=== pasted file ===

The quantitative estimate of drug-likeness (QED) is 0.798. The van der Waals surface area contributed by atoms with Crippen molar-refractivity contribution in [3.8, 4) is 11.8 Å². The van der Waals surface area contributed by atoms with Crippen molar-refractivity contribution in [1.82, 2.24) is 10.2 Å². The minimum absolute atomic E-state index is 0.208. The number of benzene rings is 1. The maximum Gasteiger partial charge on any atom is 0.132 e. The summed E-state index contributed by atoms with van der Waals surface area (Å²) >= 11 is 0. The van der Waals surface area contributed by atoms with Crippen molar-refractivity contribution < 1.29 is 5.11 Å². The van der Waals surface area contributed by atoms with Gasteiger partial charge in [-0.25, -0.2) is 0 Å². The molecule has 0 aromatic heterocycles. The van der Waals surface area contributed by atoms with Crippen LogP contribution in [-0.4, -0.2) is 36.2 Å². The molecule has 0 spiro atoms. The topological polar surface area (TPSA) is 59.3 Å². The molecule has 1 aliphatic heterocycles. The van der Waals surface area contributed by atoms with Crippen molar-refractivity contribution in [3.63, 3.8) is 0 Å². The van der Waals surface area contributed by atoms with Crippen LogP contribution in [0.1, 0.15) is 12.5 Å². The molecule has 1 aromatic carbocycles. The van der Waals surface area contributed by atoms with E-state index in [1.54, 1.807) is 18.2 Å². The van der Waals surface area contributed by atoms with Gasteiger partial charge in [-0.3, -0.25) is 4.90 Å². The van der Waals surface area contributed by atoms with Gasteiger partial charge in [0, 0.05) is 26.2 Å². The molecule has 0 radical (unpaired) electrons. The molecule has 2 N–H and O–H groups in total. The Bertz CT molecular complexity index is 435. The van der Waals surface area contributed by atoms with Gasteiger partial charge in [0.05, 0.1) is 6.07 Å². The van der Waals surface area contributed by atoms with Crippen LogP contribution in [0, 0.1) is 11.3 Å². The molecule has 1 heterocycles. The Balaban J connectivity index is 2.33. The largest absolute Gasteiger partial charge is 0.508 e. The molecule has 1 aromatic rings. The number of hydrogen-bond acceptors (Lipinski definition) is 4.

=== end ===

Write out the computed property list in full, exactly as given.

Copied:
The quantitative estimate of drug-likeness (QED) is 0.798. The van der Waals surface area contributed by atoms with Crippen molar-refractivity contribution in [3.8, 4) is 11.8 Å². The van der Waals surface area contributed by atoms with Crippen molar-refractivity contribution in [1.82, 2.24) is 10.2 Å². The minimum absolute atomic E-state index is 0.208. The number of benzene rings is 1. The maximum Gasteiger partial charge on any atom is 0.132 e. The summed E-state index contributed by atoms with van der Waals surface area (Å²) >= 11 is 0. The van der Waals surface area contributed by atoms with Crippen molar-refractivity contribution < 1.29 is 5.11 Å². The van der Waals surface area contributed by atoms with Gasteiger partial charge in [-0.25, -0.2) is 0 Å². The molecule has 0 aromatic heterocycles. The van der Waals surface area contributed by atoms with Crippen LogP contribution in [-0.4, -0.2) is 36.2 Å². The molecule has 0 spiro atoms. The topological polar surface area (TPSA) is 59.3 Å². The molecule has 1 aliphatic heterocycles. The van der Waals surface area contributed by atoms with Crippen molar-refractivity contribution in [3.63, 3.8) is 0 Å². The van der Waals surface area contributed by atoms with Crippen LogP contribution in [0.1, 0.15) is 12.5 Å². The molecule has 1 aromatic carbocycles. The van der Waals surface area contributed by atoms with E-state index in [1.54, 1.807) is 18.2 Å². The van der Waals surface area contributed by atoms with Gasteiger partial charge in [-0.3, -0.25) is 4.90 Å². The van der Waals surface area contributed by atoms with Gasteiger partial charge in [0, 0.05) is 26.2 Å². The molecule has 0 radical (unpaired) electrons. The molecule has 2 N–H and O–H groups in total. The Bertz CT molecular complexity index is 435. The van der Waals surface area contributed by atoms with Gasteiger partial charge in [0.05, 0.1) is 6.07 Å². The van der Waals surface area contributed by atoms with Crippen LogP contribution in [0, 0.1) is 11.3 Å². The molecule has 1 heterocycles. The Balaban J connectivity index is 2.33. The largest absolute Gasteiger partial charge is 0.508 e. The molecule has 1 aromatic rings. The number of hydrogen-bond acceptors (Lipinski definition) is 4.